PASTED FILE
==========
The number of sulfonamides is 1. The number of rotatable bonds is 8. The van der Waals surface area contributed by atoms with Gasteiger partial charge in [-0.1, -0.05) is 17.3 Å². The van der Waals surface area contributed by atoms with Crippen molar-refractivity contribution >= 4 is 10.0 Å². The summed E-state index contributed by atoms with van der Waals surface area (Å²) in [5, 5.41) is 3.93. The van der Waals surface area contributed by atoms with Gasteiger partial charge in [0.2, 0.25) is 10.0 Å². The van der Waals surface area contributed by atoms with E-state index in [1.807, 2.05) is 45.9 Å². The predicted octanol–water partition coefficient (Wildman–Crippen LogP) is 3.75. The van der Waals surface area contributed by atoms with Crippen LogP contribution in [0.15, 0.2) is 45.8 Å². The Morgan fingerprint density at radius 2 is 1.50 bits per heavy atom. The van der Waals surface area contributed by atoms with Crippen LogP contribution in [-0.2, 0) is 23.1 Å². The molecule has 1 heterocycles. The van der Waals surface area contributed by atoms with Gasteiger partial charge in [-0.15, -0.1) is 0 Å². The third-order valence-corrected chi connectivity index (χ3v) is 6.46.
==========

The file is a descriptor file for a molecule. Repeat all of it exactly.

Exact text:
The number of sulfonamides is 1. The number of rotatable bonds is 8. The van der Waals surface area contributed by atoms with Gasteiger partial charge in [-0.1, -0.05) is 17.3 Å². The van der Waals surface area contributed by atoms with Crippen molar-refractivity contribution >= 4 is 10.0 Å². The summed E-state index contributed by atoms with van der Waals surface area (Å²) in [5, 5.41) is 3.93. The van der Waals surface area contributed by atoms with Gasteiger partial charge in [0.2, 0.25) is 10.0 Å². The van der Waals surface area contributed by atoms with E-state index in [1.807, 2.05) is 45.9 Å². The predicted octanol–water partition coefficient (Wildman–Crippen LogP) is 3.75. The van der Waals surface area contributed by atoms with Crippen LogP contribution in [0.15, 0.2) is 45.8 Å². The Morgan fingerprint density at radius 2 is 1.50 bits per heavy atom. The van der Waals surface area contributed by atoms with Crippen LogP contribution in [-0.2, 0) is 23.1 Å². The molecule has 1 heterocycles. The van der Waals surface area contributed by atoms with Gasteiger partial charge in [-0.15, -0.1) is 0 Å². The third-order valence-corrected chi connectivity index (χ3v) is 6.46.